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There are few places in the world that could be described as outside the reaches of tourism, and Saudi Arabia may be one of them. Images of desert adventures or busy souks are only one side of this eclectic country, known as the birthplace of Islam. This trip will introduce a Saudi Arabia of high mountains, chaotic camel markets, diverse food and a history that spans prehistoric rock art, the ancient spice trade and Lawrence's Arabian deserts.
Explore Tour Leader
8 nights comfortable hotel
2 nights premium hotel
2 nights comfortable tented camp
Trip maximum 16 Explore Average 11
Itineraries on some departure dates may differ, please select the itinerary that you wish to explore.
Arrive in Riyadh, the capital of Saudi Arabia. Once a desert trading post on the caravan route, this skyscraper-filled city is fighting a battle between the old and the new. Riyadh has a more traditional atmosphere than its red sea sister, Jeddah, and its historical significance as the birthplace of modern Saudi Arabia can be seen in the contrast between the modern, gleaming buildings in the business district, and the many forts, museums and colourful souks that confirm the city's ancient past.
Due to the number of evening flights into Riyadh, the Tour Leader plans to do the welcome meeting in the morning of Day 2. There are no planned activities today, so you can arrive into Riyadh at any time. If you would like to receive a complimentary transfer today, you'll need to arrive into King Khalid International Airport (RUH), which is around 40 minutes' drive.
If your flight arrives earlier in the day, you may wish to ascend the Faisaliah Tower or the Sky Bridge for their vantage points over the city. We will visit the Sky Bridge tomorrow but not at sunset, and it gives a great view of the Riyadh skyline as the sun goes down.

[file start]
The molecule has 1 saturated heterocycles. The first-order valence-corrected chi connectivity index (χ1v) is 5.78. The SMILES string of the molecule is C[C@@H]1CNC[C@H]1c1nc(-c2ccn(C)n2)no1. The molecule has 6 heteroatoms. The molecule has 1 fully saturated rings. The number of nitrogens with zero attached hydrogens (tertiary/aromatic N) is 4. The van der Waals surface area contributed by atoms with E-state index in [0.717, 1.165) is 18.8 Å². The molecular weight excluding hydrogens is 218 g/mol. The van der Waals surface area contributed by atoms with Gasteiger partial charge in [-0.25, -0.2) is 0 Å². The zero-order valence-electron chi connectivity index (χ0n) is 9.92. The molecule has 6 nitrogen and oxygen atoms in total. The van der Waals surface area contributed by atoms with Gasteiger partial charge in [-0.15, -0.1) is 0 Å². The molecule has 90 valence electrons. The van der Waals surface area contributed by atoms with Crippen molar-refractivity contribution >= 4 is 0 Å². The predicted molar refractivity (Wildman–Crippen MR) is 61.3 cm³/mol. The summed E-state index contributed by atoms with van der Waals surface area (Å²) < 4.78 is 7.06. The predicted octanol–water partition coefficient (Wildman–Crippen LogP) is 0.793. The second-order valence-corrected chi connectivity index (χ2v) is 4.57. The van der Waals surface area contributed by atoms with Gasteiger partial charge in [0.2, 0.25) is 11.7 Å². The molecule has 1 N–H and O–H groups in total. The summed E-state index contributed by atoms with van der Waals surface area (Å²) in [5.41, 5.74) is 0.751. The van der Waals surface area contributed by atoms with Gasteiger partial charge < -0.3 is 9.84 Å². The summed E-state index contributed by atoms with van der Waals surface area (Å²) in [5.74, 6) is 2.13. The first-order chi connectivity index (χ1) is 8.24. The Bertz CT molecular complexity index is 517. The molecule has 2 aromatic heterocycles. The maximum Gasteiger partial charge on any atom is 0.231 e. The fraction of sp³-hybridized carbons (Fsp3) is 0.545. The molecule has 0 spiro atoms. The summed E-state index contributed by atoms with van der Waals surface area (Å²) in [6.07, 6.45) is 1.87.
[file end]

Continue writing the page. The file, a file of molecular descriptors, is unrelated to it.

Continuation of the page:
Saudi Arabia is a vast country, so there will be some quite long drives with key stops along the way and a few early starts. We will use a comfortable charter bus throughout the itinerary. Please speak to your leader if you have any questions about driving times.
Gloria Inn (or similar)
Riyadh is a chaotic, sprawling city, where ancient palaces and palm trees are found just a few traffic-laden streets away from bright, modern architecture. We'll get a feeling of both the old and new today.
Before the 1930s, Riyadh was a small, walled oasis town in what was then known as the Second Saudi State. After Abdul Aziz Ibn Saud conquered the state in the late 1920s he retook his family's ancient seat and brought together most of the Arabian Peninsula in what he went on to name 'Saudi Arabia'. We'll learn some of this history in a trip to the National Museum this morning - the museum is enormous so we will pick and choose some of the key exhibits. If you arrive to Riyadh early on day 1 it's well worth spending more time here (please note that the museum has been closed at the end of 2022. It is planned to reopen in January 2023, at the discretion of the management). We'll go on to visit Masmak Fortress, the most prominent remnant of the old walled oasis town of Riyadh. From here, we visit the modern part of the city, taking the lift up the Kingdom Tower skyscraper for impressive views.